Healthcare Quarterly

Healthcare Quarterly 15(Special Issue) December 2012 : 16-20.doi:10.12927/hcq.2012.23159
Patient-Centred Care

Public Engagement in Ontario's Hospitals – Opportunities and Challenges

Karen Born and Andreas Laupacis


The Excellent Care for All Act strengthens the accountability of healthcare provider organizations to the public. However, the ways in which healthcare organizations have engaged the public have often been limited. There are a number of organizations and approaches described in this paper that have exceeded existing public governance and input processes by involving, engaging and partnering with the public. Their processes range from engaging with patients to improve the quality, safety and appropriateness of healthcare services to approaches that strengthen organizational decision making and strategic planning.

The Argument for Public Engagement

Hospitals in Ontario are facing difficult choices about setting priorities, allocating resources and providing quality services. One approach that Ontario hospitals could draw on to help improve the quality and legitimacy of their choices is by engaging the public in decision making. While experts and stakeholders within the healthcare system provide crucial technical expertise, citizens provide expertise in "lived experience" that is complementary to the experts' input (Maxwell et al. 2003).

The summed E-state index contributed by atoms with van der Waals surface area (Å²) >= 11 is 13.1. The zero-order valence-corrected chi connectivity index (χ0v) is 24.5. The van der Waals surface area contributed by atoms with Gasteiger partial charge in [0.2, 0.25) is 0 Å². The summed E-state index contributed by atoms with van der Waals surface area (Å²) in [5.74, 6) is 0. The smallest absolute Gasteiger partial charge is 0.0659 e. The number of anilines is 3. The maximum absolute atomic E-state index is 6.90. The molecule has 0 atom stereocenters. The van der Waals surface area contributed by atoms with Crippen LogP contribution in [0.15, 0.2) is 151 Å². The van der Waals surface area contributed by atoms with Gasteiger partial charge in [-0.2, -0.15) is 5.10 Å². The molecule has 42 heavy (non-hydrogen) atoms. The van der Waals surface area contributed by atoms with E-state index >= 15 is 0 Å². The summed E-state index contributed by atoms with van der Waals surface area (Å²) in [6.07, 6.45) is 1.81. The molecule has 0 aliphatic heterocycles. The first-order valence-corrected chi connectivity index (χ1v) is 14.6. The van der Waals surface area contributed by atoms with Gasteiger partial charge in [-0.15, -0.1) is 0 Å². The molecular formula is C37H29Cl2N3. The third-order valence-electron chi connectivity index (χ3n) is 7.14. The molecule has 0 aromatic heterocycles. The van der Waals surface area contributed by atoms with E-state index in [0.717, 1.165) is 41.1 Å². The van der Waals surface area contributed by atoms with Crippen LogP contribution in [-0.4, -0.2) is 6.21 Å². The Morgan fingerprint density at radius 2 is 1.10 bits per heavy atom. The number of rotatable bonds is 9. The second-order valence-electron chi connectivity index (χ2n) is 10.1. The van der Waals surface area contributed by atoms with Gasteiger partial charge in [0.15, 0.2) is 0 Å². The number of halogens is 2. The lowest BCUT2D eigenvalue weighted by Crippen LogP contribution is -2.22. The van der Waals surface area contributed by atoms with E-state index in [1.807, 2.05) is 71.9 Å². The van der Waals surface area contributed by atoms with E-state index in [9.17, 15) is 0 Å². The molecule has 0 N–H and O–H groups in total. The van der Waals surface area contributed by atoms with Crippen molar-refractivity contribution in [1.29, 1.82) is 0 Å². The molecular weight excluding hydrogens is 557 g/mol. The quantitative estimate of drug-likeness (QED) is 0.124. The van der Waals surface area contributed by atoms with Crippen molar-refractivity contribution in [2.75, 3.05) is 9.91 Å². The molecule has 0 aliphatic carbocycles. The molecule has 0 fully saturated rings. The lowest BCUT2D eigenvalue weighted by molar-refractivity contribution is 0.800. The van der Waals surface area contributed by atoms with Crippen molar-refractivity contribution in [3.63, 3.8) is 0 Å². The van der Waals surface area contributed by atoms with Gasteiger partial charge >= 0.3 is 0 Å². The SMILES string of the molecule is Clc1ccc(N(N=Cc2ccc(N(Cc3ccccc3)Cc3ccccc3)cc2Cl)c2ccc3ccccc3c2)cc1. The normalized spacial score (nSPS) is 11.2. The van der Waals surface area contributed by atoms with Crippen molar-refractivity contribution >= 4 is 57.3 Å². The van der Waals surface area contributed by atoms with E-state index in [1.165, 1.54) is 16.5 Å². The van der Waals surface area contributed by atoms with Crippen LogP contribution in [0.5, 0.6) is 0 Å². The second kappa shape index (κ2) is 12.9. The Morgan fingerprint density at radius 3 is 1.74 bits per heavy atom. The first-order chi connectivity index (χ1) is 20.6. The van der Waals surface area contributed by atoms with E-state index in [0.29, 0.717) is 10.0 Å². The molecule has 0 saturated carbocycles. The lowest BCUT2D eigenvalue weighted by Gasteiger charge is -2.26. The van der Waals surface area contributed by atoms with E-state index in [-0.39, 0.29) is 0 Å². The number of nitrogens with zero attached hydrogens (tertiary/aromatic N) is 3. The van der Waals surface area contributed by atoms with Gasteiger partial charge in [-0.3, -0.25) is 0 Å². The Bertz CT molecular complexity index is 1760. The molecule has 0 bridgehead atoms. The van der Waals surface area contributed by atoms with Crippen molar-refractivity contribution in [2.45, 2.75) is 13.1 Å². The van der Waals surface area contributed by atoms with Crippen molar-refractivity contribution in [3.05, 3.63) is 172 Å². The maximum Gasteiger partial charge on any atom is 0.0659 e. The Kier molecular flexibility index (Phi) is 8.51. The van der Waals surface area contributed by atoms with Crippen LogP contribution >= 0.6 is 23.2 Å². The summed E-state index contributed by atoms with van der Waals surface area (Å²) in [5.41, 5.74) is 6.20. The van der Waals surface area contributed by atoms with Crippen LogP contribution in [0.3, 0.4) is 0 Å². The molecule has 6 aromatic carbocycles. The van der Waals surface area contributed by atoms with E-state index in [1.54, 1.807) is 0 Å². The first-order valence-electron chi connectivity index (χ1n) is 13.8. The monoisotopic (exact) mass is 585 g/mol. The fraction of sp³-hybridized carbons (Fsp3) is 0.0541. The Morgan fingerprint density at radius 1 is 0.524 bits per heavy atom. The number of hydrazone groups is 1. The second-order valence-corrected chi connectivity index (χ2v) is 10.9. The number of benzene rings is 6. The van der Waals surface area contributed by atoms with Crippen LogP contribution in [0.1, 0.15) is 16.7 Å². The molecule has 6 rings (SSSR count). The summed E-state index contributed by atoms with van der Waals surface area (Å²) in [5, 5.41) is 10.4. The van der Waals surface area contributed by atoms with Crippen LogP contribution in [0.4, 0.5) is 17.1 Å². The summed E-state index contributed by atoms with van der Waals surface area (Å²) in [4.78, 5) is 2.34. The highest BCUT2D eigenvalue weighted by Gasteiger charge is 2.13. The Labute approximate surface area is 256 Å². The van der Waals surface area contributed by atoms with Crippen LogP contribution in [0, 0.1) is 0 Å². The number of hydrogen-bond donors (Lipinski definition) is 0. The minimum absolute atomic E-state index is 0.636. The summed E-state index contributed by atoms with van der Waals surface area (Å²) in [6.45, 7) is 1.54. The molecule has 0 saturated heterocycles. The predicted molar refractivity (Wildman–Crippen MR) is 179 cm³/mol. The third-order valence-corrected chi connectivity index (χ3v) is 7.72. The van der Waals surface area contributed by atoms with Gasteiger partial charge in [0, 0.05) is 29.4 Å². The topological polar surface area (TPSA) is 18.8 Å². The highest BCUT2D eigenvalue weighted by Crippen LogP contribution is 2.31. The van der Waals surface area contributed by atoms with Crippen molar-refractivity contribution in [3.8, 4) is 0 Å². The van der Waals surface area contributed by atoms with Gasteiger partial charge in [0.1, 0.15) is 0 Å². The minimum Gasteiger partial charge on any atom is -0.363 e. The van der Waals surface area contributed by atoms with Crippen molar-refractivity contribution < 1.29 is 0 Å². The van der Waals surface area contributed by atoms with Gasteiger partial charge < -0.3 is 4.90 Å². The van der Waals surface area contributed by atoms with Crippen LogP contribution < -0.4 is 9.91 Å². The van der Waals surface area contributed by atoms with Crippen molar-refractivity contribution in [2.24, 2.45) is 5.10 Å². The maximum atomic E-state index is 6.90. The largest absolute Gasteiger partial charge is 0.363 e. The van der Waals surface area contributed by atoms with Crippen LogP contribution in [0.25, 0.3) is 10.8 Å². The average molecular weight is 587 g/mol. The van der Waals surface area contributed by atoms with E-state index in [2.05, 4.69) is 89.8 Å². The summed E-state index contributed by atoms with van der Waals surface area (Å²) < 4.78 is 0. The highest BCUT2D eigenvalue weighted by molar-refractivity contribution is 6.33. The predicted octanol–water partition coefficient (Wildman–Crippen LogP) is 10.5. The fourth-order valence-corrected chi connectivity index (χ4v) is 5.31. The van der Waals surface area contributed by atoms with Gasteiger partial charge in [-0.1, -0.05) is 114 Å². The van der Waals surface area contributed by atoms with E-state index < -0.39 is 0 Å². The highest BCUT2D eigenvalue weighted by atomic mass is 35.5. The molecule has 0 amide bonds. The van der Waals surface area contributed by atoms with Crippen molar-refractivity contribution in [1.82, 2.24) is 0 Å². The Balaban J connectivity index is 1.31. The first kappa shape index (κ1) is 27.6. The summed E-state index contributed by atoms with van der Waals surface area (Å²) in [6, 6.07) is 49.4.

Public engagement is especially warranted within Canada's publicly funded healthcare system for at least four reasons (Bruni et al. 2008). First, as the public are both the main funders and users of the healthcare system, they are the most important stakeholders. Second, the public should be at the table when decisions are made, in keeping with democratic principles (Maioni 2010). Third, it has been argued that public involvement in decision making provides important insights into what members of the public value. These insights should lead to higher-quality decisions, or at least to greater acceptance of decisions made with citizen input. Finally, empowering the public to provide input into the healthcare system helps improve public trust and confidence (Bruni et al. 2008).

Healthcare organizations can engage members of the public through a variety of approaches and for many purposes. Health Canada (2000) adapted a Public Involvement Continuum framework to capture the range of purposes and the depth to which the public can be informed, involved and engaged by healthcare organizations (see Figure 1).